Guy grits his teeth.
"I can dazzle the locals," Vorkosigan says. "Just point me in the right direction. I'll give you a cover while you do the real work in the background."
"See?" the ambassador says. "He'll be fine." And then he excuses himself and walks away.
Guy can't help but curse a little under his breath. Caught. Caught with a damn Vorkosigan and the damned Vorkosigan charisma. "I wanted a Vor," he says mournfully. "Not someone presented at court before he could walk."
"Technically," Vorkosigan says, his face stone blank but his eyes showing severe amusement. "I was ten, sir. To be precise."
Guy contemplates banging his head on a wall.
Vorkosigan continues to look bland. "I'm the Regent's son," he says. "You aren't going to find someone more blinding than me in this embassy. And any request worth fulfilling is worth overfulfilling. What are your orders, sir?"
"To do the Vor thing," Guy shakes his hand in a gesture to indicate all of this social dinner circus. "In style and at length. I'm investigating a potential funding source for the Komarran revolt. I need a Vor to be Vorishly distracting and keep all eyes away from me while I do it."
"Certainly, sir," Vorkosigan says. Guy could strangle him for not dropping that completely unnecessary honorific. Guy supposes he could start calling Vorkosigan by his actual title. But then it might escalate and Guy really doesn't know how Vorkosigan is announced at court when he is. Guy has seen various holodramas, but he has no idea how the Vor manage to successfully navigate the Winterfair Ball in reality. Do they all actually already know each other, or are there nametags? On the other hand, everyone probably does know Vorkosigan. "Would this be an ongoing investigation, or only one social event?"
"If it takes more than one, I've been compromised and probably dead in a ditch somewhere," Guy says. "I know what I'm looking for, so it shouldn't take more than a few hours to do the deep digging, so long as I have those hours free of distractions. My lord."
Vorkosigan nods as if acknowledging a point, though Guy gets the distinct impression that it isn't the point Guy had been trying to make. Too late, he remembers the snide remarks he had heard from his ImpSec colleagues, about how Diplomatic Corps officers were only play soldiers, Vor weaklings who used military rankings to make themselves look and feel superior. But that wasn't what I meant! Guy resolves to stop playing this game immediately. He's ImpSec, not a diplomat. There's no point for him to speak in circles, just go to the point.
"I'm not a diplomat," Guy says. "I'm not going to play diplomat games."
Vorkosigan looks at him strangely. "That's why you have me, yes."
"No," Guy says, "because I want to get something clear with you before I put my life into your hands."
Vorkosigan straightens. Guy had thought he was at his full attention before, it turns out that there are variations of focus for Vorkosigan. "I understand," he says, clipped. "I have no expectation of you defending me. I am here to aid you, not for you to be my bodyguard."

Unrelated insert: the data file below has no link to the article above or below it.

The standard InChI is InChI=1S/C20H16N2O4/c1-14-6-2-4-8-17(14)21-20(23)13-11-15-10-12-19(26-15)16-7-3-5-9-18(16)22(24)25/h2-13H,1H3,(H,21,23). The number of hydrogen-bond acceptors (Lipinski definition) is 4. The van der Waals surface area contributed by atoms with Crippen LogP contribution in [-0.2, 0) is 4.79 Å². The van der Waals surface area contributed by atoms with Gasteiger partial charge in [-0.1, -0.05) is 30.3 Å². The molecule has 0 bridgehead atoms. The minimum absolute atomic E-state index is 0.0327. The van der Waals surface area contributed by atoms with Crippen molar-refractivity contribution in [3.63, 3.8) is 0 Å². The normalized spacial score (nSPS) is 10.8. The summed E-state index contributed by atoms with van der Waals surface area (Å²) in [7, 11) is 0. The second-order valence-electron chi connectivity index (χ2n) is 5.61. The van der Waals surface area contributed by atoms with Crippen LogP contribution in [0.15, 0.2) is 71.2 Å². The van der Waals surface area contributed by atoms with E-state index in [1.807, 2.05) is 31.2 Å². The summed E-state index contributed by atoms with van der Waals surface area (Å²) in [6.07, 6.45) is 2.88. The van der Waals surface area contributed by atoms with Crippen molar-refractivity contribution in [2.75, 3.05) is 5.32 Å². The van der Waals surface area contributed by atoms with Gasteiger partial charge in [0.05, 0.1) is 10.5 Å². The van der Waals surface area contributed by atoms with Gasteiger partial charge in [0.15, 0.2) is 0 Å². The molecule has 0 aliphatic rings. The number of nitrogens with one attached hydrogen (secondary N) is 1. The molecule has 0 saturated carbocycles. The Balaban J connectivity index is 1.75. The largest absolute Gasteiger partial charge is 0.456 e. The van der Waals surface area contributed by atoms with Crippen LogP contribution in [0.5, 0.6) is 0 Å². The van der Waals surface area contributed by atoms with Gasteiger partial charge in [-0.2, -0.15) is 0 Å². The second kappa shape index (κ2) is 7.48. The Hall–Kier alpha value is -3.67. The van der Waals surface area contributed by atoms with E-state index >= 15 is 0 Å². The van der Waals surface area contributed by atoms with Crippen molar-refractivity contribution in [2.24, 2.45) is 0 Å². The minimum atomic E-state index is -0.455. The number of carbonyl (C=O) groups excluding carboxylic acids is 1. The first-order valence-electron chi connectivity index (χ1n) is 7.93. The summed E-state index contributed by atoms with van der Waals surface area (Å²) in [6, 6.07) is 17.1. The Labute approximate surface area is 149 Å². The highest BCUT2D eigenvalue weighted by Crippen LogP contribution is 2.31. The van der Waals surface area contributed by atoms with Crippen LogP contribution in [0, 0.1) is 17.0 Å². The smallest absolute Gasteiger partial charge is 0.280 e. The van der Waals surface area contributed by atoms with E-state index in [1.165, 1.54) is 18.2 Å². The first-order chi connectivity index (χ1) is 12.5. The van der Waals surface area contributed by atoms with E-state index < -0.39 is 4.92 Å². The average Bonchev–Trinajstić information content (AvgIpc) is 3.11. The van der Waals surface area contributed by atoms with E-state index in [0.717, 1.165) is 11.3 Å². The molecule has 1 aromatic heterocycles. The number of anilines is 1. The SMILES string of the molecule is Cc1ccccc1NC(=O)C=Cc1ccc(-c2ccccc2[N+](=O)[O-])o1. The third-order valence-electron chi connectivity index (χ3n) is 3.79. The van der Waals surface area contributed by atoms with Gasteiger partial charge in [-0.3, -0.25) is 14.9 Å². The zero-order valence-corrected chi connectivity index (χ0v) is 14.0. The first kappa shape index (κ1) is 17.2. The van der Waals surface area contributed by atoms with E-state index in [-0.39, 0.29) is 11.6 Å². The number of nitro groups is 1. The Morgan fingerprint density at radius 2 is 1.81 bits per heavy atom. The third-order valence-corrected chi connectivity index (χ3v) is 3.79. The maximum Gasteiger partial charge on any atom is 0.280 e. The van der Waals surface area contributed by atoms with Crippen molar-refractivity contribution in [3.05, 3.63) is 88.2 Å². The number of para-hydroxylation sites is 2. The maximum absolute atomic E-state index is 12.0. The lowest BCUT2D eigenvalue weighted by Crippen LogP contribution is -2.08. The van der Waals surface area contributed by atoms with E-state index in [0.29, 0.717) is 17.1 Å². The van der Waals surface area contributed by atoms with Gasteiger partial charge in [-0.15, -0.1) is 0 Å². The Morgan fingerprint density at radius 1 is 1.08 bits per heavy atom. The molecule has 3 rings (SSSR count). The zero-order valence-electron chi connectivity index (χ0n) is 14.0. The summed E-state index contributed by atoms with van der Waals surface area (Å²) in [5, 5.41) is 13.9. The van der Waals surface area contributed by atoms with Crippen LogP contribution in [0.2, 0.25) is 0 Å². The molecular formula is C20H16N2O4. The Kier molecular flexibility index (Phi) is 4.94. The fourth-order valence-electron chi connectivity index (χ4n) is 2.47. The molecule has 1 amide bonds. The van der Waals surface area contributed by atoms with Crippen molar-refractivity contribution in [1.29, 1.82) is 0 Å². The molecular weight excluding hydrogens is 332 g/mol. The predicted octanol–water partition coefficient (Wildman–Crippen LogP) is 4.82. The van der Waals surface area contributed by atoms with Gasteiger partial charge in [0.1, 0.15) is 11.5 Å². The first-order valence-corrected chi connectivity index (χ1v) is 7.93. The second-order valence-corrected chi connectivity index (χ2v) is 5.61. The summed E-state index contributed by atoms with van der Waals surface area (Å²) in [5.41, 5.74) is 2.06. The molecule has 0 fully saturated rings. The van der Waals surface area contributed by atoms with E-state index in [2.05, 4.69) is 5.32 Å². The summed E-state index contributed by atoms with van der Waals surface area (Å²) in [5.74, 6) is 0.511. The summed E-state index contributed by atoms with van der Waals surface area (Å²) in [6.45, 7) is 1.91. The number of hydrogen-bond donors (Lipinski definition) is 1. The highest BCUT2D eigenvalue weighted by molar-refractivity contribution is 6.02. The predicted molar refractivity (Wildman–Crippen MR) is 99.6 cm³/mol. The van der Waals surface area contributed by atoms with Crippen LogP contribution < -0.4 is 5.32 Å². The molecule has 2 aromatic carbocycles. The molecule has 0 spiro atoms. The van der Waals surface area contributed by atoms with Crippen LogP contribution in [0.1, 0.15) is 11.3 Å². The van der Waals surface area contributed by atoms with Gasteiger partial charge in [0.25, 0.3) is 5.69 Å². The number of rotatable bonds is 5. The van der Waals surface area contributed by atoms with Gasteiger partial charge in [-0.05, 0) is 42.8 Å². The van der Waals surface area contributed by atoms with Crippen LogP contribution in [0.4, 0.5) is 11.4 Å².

"Oh, fuck," Guy says feelingly. "Vorkosigan, will you shut up and let me brief you?" Too late, he realizes he's left off all rank and titles from the Lord Regent's son. He refuses to let his blush show. "All I need from you is to do your Vor charisma thing. Show up, get the room eating out of your hand, and keep them there. I'm not insinuating that you're not as much an officer as I am," possibly more of one, considering that Vorkosigan without a doubt graduated from the Imperial Military Academy and Guy hadn't even been permitted to apply for officer's candidacy there, "or doubting your honor. I am simply pointing out that I don't know you and I don't know what you're capable of. And you don't know me. So can we drop all of this and actually talk to each other without me having to wonder if I just called your mother a... a commoner or something of that sort?"
Guy can't tell what Vorkosigan is thinking. It's scaring him about as much as it's probably meant to. Which is, a lot. "My name is Piotr," Vorkosigan says abruptly. "Lord Piotr if you want to be Vorish about it, which I expect we shall be whenever this dinner party is to take place. When is it? I will have to get myself an invitation, of course, and possibly an introduction, if the host does not have an established relationship with the embassy. None of this is anything you need to worry yourself with; I can make all the arrangements."
Guy nods. "I gave the ambassador all the information I had," he says. "I don't know what he's doing with it, but he'll know more about that part of it than I'll probably ever understand."
"I gave you my name," Vorkosigan says, and it sounds almost kind, "it's customary for you to now tell me yours, if not necessarily give me permission to use it."